Today’s announcement follows the Company’s November 30 announcement that the primary efficacy analysis of the Phase 3 study of mRNA-1273 conducted on 196 cases confirmed the high efficacy observed at the first interim analysis. The data analysis indicates a vaccine efficacy of 94.1%. Safety data continue to accrue and the study continues to be monitored by an independent, NIH-appointed Data Safety Monitoring Board (DSMB). Based on prior analysis, the most common solicited adverse reactions included injection site pain, fatigue, myalgia, arthralgia, headache, and erythema/redness at the injection site. Solicited adverse reactions increased in frequency and severity in the mRNA-1273 group after the second dose. Also on November 30, Moderna submitted a request for an Emergency Use Authorization (EUA) from the U.S. Food and Drug Administration (FDA) and conditional approval from the European Medicines Agency (EMA). The Phase 3 study, known as the COVE study, enrolled more than 30,000 participants in the U.S. and is being conducted in collaboration with NIAID and the Biomedical Advanced Research and Development Authority (BARDA), part of the Office of the Assistant Secretary for Preparedness and Response at the U.S. Department of Health and Human Services.
mRNA-1273 is an mRNA vaccine against COVID-19 encoding for a prefusion stabilized form of the Spike (S) protein, which was co-developed by Moderna and investigators from NIAID’s Vaccine Research Center. The first clinical batch, which was funded by the Coalition for Epidemic Preparedness Innovations, was completed on February 7, 2020 and underwent analytical testing; it was shipped to the NIH on February 24, 42 days from sequence selection. The first participant in the NIAID-led Phase 1 study of mRNA-1273 was dosed on March 16, 63 days from sequence selection to Phase 1 study dosing. On May 12, the FDA granted mRNA-1273 Fast Track designation. On May 29, the first participants in each age cohort: adults ages 18-55 years (n=300) and older adults ages 55 years and above (n=300) were dosed in the Phase 2 study of mRNA-1273. On July 8, the Phase 2 study completed enrollment.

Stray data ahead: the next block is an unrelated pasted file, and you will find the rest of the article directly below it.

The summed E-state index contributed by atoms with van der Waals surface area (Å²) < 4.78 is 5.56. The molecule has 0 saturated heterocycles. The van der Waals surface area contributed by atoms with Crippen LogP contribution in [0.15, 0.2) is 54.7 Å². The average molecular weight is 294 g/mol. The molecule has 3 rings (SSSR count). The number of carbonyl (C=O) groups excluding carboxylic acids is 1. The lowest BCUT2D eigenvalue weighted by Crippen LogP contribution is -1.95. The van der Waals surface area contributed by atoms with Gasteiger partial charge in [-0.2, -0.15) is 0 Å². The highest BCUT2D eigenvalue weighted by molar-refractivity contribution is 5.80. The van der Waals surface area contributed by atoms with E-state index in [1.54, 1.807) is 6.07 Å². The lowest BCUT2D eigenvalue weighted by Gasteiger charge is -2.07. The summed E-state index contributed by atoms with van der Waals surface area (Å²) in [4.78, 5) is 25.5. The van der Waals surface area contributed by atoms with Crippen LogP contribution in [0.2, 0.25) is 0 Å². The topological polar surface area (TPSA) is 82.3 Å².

Results from the second interim analysis of mRNA-1273 in the 56-70 and 71+ age groups were published on September 29 in The New England Journal of Medicine. On July 28, results from a non-human primate preclinical viral challenge study evaluating mRNA-1273 were published in The New England Journal of Medicine. On July 14, an interim analysis of the original cohorts in the NIH-led Phase 1 study of mRNA-1273 was published in The New England Journal of Medicine. A summary of the company’s work to date on COVID-19 can be found here.
BARDA is supporting the continued research and development of mRNA-1273 with $955 million in federal funding under Contract no. 75A50120C00034. BARDA is reimbursing Moderna for 100 percent of the allowable costs incurred by the company for conducting the program described in the BARDA contract. The U.S. government has committed up to $1.525 billion to purchase supply of mRNA-1273 under U.S. Department of Defense Contract No. W911QY-20-C-0100.